Examining the senses one by one
Three days of exploring the mind and the senses through questions, reflections on scientific literature and hands-on experimentation. Is it the same thing to eat grass as it is to smell and eat it at the same time? What is disgusting? Does sound influence flavour?
In July 2016 Mugaritz joined forces with neuroscience and psychobiology specialists Ignacio Morgado and Margarita Martí, both from the Autonomous University of Barcelona (UAB), to organize a seminar on sensorial perception and culinary art as part of the University of the Basque Country’s (UPV) summer course programme.
For three days, scientists and chefs gave talks and led workshops on the different senses that shape the gastronomic experience, giving rise to questions such as: What is more important, flavour or texture? How does our sense of taste work?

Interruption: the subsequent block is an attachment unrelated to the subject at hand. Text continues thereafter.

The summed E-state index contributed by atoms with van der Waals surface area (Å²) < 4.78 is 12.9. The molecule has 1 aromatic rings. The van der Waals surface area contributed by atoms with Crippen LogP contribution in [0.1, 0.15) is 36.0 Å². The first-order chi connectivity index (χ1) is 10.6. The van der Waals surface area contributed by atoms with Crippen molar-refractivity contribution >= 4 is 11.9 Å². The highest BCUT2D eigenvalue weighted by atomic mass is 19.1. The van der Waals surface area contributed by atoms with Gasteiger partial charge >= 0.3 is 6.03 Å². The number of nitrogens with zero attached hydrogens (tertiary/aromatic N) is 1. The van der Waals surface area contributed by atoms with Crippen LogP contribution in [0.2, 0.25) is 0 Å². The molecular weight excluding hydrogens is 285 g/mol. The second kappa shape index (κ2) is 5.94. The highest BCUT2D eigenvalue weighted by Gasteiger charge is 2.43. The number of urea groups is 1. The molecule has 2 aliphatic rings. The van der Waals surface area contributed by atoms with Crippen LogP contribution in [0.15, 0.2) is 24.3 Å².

Fifty participants tasted and compared different products, from gelatine to potato crisps seasoned with glutamate. They also tasted artificial blood and learned how the taste of apple cider is perceived differently before and after eating a piece of artichoke. A range of subjects were discussed in the various sessions, including how the brain processes and perceives different sensorial stimuli and how taste and smell, the so-called ‘chemical senses’, are relayed to the brain differently from sight (vision) and sound (audition). The participants saw how a piece of music by Russian pianist Sergei Rachmaninoff enhanced certain nuances in wine and how genetics determines the perception of flavours.
These sessions were mirrored months later in the first symposium connected to the Brainy Tongue project.